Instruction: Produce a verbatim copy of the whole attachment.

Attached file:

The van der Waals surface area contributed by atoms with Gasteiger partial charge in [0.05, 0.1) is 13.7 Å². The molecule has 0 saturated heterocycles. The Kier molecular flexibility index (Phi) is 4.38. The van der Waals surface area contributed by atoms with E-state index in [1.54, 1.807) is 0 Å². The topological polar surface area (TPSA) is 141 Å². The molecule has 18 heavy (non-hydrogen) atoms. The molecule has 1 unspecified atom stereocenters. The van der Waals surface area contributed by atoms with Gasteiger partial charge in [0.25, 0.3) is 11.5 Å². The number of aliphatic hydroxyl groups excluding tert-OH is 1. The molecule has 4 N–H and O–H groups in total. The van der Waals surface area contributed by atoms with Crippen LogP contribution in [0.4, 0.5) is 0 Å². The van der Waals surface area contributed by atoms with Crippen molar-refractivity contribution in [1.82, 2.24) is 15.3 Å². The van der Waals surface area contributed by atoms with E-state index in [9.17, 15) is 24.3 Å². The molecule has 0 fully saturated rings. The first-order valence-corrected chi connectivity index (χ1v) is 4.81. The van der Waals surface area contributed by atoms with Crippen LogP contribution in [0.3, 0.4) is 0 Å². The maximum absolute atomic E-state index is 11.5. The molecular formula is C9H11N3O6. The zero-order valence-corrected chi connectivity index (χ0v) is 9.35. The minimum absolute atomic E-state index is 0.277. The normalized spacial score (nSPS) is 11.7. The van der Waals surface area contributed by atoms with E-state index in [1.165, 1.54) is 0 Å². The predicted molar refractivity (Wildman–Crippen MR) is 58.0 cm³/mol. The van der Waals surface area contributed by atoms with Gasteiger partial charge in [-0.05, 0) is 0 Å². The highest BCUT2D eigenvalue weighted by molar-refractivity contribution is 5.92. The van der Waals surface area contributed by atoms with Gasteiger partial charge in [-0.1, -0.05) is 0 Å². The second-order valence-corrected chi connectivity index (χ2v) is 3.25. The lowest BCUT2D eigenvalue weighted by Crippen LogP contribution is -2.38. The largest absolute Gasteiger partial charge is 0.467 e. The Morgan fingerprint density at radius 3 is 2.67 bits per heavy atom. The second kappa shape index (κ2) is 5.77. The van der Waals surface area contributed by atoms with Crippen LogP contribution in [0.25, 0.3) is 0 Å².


The van der Waals surface area contributed by atoms with Gasteiger partial charge in [0.05, 0.1) is 13.7 Å². The molecule has 0 saturated heterocycles. The Kier molecular flexibility index (Phi) is 4.38. The van der Waals surface area contributed by atoms with E-state index in [1.54, 1.807) is 0 Å². The topological polar surface area (TPSA) is 141 Å². The molecule has 18 heavy (non-hydrogen) atoms. The molecule has 1 unspecified atom stereocenters. The van der Waals surface area contributed by atoms with Gasteiger partial charge in [0.25, 0.3) is 11.5 Å². The number of aliphatic hydroxyl groups excluding tert-OH is 1. The molecule has 4 N–H and O–H groups in total. The van der Waals surface area contributed by atoms with Crippen LogP contribution in [0.4, 0.5) is 0 Å². The van der Waals surface area contributed by atoms with Crippen molar-refractivity contribution in [1.82, 2.24) is 15.3 Å². The van der Waals surface area contributed by atoms with E-state index in [9.17, 15) is 24.3 Å². The molecule has 0 fully saturated rings. The first-order valence-corrected chi connectivity index (χ1v) is 4.81. The van der Waals surface area contributed by atoms with Crippen LogP contribution in [0.3, 0.4) is 0 Å². The maximum absolute atomic E-state index is 11.5. The molecular formula is C9H11N3O6. The zero-order valence-corrected chi connectivity index (χ0v) is 9.35. The minimum absolute atomic E-state index is 0.277. The normalized spacial score (nSPS) is 11.7. The van der Waals surface area contributed by atoms with E-state index in [1.165, 1.54) is 0 Å². The predicted molar refractivity (Wildman–Crippen MR) is 58.0 cm³/mol. The van der Waals surface area contributed by atoms with Gasteiger partial charge in [-0.05, 0) is 0 Å². The highest BCUT2D eigenvalue weighted by molar-refractivity contribution is 5.92. The van der Waals surface area contributed by atoms with Gasteiger partial charge in [-0.1, -0.05) is 0 Å². The second-order valence-corrected chi connectivity index (χ2v) is 3.25. The lowest BCUT2D eigenvalue weighted by Crippen LogP contribution is -2.38. The largest absolute Gasteiger partial charge is 0.467 e. The Morgan fingerprint density at radius 3 is 2.67 bits per heavy atom. The second kappa shape index (κ2) is 5.77. The van der Waals surface area contributed by atoms with Crippen LogP contribution in [0.25, 0.3) is 0 Å².